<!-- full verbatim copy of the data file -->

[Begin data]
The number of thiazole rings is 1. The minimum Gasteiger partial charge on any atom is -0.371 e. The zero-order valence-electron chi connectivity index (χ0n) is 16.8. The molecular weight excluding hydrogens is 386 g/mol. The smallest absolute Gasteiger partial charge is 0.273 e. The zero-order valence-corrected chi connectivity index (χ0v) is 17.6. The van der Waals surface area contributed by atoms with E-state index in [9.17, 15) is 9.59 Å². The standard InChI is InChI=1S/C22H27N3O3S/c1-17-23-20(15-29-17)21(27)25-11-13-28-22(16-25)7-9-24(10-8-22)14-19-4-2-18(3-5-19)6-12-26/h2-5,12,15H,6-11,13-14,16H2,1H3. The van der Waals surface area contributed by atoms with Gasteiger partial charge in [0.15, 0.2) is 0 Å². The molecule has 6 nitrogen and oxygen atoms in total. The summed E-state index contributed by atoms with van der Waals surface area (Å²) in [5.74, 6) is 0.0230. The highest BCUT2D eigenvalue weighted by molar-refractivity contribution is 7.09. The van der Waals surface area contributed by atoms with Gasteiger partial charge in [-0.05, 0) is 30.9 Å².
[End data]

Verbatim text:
The number of thiazole rings is 1. The minimum Gasteiger partial charge on any atom is -0.371 e. The zero-order valence-electron chi connectivity index (χ0n) is 16.8. The molecular weight excluding hydrogens is 386 g/mol. The smallest absolute Gasteiger partial charge is 0.273 e. The zero-order valence-corrected chi connectivity index (χ0v) is 17.6. The van der Waals surface area contributed by atoms with E-state index in [9.17, 15) is 9.59 Å². The standard InChI is InChI=1S/C22H27N3O3S/c1-17-23-20(15-29-17)21(27)25-11-13-28-22(16-25)7-9-24(10-8-22)14-19-4-2-18(3-5-19)6-12-26/h2-5,12,15H,6-11,13-14,16H2,1H3. The van der Waals surface area contributed by atoms with Gasteiger partial charge in [0.15, 0.2) is 0 Å². The molecule has 6 nitrogen and oxygen atoms in total. The summed E-state index contributed by atoms with van der Waals surface area (Å²) in [5.74, 6) is 0.0230. The highest BCUT2D eigenvalue weighted by molar-refractivity contribution is 7.09. The van der Waals surface area contributed by atoms with Gasteiger partial charge in [-0.05, 0) is 30.9 Å².